Arthur Smith Woodward: His Life and Influence on Modern Vertebrate Palaeontology
Arthur Smith Woodward was the Natural History Museum’s longest-serving Keeper of Geology and the world’s leading expert on fossil fish. He was also an unwitting victim of the Piltdown fraud, which overshadowed his important scientific contributions. The aim of this book is to honour Smith Woodward’s contributions to vertebrate palaeontology, discuss their relevance today and provide insights into the factors that made him such an eminent scientist. The last few years have seen a resurgence in fossil vertebrate (particularly fish) palaeontology, including new techniques for the ‘virtual’ study of fossils (synchrotron and micro CT-scanning) and new research foci, such as ‘Evo-Devo’ – combining fossils with the development of living animals. This new research is built on a strong foundation, like that provided by Smith Woodward’s work. This collection of papers, authored by some of the leading experts in their fields, covers the many facets of Smith Woodward’s life, legacy and career. It will be a benchmark for studies on one of the leading vertebrate palaeontologists of his generation.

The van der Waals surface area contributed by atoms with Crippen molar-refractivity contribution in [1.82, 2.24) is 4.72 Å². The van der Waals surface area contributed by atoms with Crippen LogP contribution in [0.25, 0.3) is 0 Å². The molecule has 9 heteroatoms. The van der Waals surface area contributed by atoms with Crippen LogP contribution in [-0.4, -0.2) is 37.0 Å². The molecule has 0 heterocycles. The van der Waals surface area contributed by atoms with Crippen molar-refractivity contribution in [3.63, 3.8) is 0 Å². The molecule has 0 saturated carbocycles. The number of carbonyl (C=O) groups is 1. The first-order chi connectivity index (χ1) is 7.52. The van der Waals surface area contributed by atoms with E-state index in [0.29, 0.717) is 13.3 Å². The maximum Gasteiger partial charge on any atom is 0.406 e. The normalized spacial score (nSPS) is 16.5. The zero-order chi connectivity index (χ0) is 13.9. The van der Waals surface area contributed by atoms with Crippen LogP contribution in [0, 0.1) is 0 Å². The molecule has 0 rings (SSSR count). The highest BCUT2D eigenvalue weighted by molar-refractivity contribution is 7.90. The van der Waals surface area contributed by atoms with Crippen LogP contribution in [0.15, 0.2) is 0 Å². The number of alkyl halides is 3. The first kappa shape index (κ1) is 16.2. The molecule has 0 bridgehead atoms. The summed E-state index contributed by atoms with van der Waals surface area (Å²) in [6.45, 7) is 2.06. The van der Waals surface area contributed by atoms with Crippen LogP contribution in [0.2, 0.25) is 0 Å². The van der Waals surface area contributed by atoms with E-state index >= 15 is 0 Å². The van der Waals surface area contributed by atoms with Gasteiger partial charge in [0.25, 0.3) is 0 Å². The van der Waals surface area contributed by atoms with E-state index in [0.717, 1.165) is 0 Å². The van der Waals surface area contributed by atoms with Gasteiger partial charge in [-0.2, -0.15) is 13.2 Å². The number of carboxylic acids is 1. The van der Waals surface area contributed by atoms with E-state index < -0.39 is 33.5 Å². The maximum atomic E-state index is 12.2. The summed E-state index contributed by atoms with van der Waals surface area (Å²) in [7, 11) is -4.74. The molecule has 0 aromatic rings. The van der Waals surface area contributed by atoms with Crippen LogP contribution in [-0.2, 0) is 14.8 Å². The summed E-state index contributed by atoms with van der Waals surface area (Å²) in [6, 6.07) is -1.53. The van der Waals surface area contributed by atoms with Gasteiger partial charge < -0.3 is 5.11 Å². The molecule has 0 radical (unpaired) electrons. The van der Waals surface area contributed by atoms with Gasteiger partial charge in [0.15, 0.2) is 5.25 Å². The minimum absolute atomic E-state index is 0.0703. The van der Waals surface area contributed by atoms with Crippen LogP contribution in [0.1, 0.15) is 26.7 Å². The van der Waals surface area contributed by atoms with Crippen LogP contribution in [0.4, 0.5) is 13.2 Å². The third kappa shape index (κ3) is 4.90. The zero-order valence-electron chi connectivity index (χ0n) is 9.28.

Cochliodonts and chimaeroids: Arthur Smith Woodward and the holocephalians
Published:January 01, 2016
Christopher J. Duffin, 2016. "Cochliodonts and chimaeroids: Arthur Smith Woodward and the holocephalians", Arthur Smith Woodward: His Life and Influence on Modern Vertebrate Palaeontology, Z. Johanson, P. M. Barrett, M. Richter, M. Smith
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Fossil chondrichthyan teeth played an important part in the establishment of a scientific understanding of ‘formed stones’. Following a slowly emerging taxonomy, Louis Agassiz presented the first comprehensive guide to Palaeozoic chondrichthyans in the 1830s. The next contribution of any substance was Arthur Smith Woodward’s Catalogue of Fossil Fishes in the British Museum (Natural History) with a historical, descriptive and systematic review of the chondrichthyans, a group on which he already had an impressively large publication record. Initially stimulated by his observations on an articulated petalodont dentition (Climaxodus), Smith Woodward erected the Bradyodonti in 1921. Defined on the possession of dentitions with very slow growth rates, only seven or eight successional teeth produced throughout the lifetime of the fish, and retention rather than shedding of earlier teeth, primarily by fusion to later ones, the bradyodonts embraced petalodonts, psammodonts, copodonts and cochliodonts. The establishment and subsequent demise of the bradyodonts is briefly reviewed here.